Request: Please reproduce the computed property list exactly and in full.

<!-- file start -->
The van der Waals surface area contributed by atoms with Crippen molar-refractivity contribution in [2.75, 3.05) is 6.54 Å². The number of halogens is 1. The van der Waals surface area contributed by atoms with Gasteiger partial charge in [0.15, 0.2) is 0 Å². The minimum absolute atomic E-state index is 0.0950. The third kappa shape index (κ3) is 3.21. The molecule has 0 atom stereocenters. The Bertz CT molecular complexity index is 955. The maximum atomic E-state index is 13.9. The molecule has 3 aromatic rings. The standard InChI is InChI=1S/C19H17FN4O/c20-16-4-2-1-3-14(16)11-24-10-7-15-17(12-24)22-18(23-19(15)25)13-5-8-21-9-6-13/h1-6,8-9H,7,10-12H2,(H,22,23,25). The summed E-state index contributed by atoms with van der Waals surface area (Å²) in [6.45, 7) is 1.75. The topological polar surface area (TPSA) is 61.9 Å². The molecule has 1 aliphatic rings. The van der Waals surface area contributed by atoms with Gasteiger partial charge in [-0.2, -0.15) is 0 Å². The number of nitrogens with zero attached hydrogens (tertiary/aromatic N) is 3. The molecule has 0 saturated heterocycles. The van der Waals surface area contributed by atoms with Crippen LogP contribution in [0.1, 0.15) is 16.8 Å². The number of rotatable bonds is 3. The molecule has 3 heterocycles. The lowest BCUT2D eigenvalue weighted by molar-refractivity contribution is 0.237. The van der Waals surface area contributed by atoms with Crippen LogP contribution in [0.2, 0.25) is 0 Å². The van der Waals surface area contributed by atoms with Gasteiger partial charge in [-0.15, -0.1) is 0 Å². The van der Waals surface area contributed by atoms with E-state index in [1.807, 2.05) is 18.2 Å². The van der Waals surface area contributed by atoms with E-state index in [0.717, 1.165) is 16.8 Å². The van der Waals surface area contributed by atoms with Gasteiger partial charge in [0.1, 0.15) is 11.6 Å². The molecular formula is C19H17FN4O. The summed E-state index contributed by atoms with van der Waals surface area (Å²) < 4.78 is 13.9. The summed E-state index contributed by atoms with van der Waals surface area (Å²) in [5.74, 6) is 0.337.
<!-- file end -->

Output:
The van der Waals surface area contributed by atoms with Crippen molar-refractivity contribution in [2.75, 3.05) is 6.54 Å². The number of halogens is 1. The van der Waals surface area contributed by atoms with Gasteiger partial charge in [0.15, 0.2) is 0 Å². The minimum absolute atomic E-state index is 0.0950. The third kappa shape index (κ3) is 3.21. The molecule has 0 atom stereocenters. The Bertz CT molecular complexity index is 955. The maximum atomic E-state index is 13.9. The molecule has 3 aromatic rings. The standard InChI is InChI=1S/C19H17FN4O/c20-16-4-2-1-3-14(16)11-24-10-7-15-17(12-24)22-18(23-19(15)25)13-5-8-21-9-6-13/h1-6,8-9H,7,10-12H2,(H,22,23,25). The summed E-state index contributed by atoms with van der Waals surface area (Å²) in [6.45, 7) is 1.75. The topological polar surface area (TPSA) is 61.9 Å². The molecule has 1 aliphatic rings. The van der Waals surface area contributed by atoms with Gasteiger partial charge in [-0.2, -0.15) is 0 Å². The number of nitrogens with zero attached hydrogens (tertiary/aromatic N) is 3. The molecule has 0 saturated heterocycles. The van der Waals surface area contributed by atoms with Crippen LogP contribution in [0.1, 0.15) is 16.8 Å². The number of rotatable bonds is 3. The molecule has 3 heterocycles. The lowest BCUT2D eigenvalue weighted by molar-refractivity contribution is 0.237. The van der Waals surface area contributed by atoms with Crippen LogP contribution in [0.2, 0.25) is 0 Å². The van der Waals surface area contributed by atoms with Gasteiger partial charge in [-0.15, -0.1) is 0 Å². The van der Waals surface area contributed by atoms with E-state index in [1.807, 2.05) is 18.2 Å². The van der Waals surface area contributed by atoms with E-state index in [0.717, 1.165) is 16.8 Å². The van der Waals surface area contributed by atoms with Gasteiger partial charge in [0.1, 0.15) is 11.6 Å². The molecular formula is C19H17FN4O. The summed E-state index contributed by atoms with van der Waals surface area (Å²) < 4.78 is 13.9. The summed E-state index contributed by atoms with van der Waals surface area (Å²) in [5.74, 6) is 0.337.